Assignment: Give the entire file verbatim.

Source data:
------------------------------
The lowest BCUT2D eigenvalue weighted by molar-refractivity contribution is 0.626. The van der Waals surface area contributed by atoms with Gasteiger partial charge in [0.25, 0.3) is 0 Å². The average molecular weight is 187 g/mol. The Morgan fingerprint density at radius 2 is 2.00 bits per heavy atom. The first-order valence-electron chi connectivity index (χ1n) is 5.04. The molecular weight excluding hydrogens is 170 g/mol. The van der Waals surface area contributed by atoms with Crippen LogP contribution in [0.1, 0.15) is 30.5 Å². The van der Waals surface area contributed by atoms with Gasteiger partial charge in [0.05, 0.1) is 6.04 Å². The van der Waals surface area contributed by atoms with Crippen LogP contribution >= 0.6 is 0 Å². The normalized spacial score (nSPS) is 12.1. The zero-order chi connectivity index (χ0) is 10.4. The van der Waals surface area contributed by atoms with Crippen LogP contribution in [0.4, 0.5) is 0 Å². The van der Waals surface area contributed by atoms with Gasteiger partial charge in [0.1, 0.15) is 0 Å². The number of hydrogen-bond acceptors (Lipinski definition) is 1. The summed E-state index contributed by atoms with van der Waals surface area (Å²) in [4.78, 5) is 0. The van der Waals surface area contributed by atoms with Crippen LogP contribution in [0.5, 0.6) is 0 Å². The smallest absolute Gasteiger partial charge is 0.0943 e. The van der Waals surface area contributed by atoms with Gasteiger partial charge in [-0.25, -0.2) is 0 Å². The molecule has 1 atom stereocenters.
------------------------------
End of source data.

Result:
The lowest BCUT2D eigenvalue weighted by molar-refractivity contribution is 0.626. The van der Waals surface area contributed by atoms with Gasteiger partial charge in [0.25, 0.3) is 0 Å². The average molecular weight is 187 g/mol. The Morgan fingerprint density at radius 2 is 2.00 bits per heavy atom. The first-order valence-electron chi connectivity index (χ1n) is 5.04. The molecular weight excluding hydrogens is 170 g/mol. The van der Waals surface area contributed by atoms with Crippen LogP contribution in [0.1, 0.15) is 30.5 Å². The van der Waals surface area contributed by atoms with Gasteiger partial charge in [0.05, 0.1) is 6.04 Å². The van der Waals surface area contributed by atoms with Crippen LogP contribution >= 0.6 is 0 Å². The normalized spacial score (nSPS) is 12.1. The zero-order chi connectivity index (χ0) is 10.4. The van der Waals surface area contributed by atoms with Crippen LogP contribution in [0.4, 0.5) is 0 Å². The van der Waals surface area contributed by atoms with Gasteiger partial charge in [0.1, 0.15) is 0 Å². The number of hydrogen-bond acceptors (Lipinski definition) is 1. The summed E-state index contributed by atoms with van der Waals surface area (Å²) in [4.78, 5) is 0. The van der Waals surface area contributed by atoms with Crippen LogP contribution in [0.5, 0.6) is 0 Å². The smallest absolute Gasteiger partial charge is 0.0943 e. The van der Waals surface area contributed by atoms with Gasteiger partial charge in [-0.25, -0.2) is 0 Å². The molecule has 1 atom stereocenters.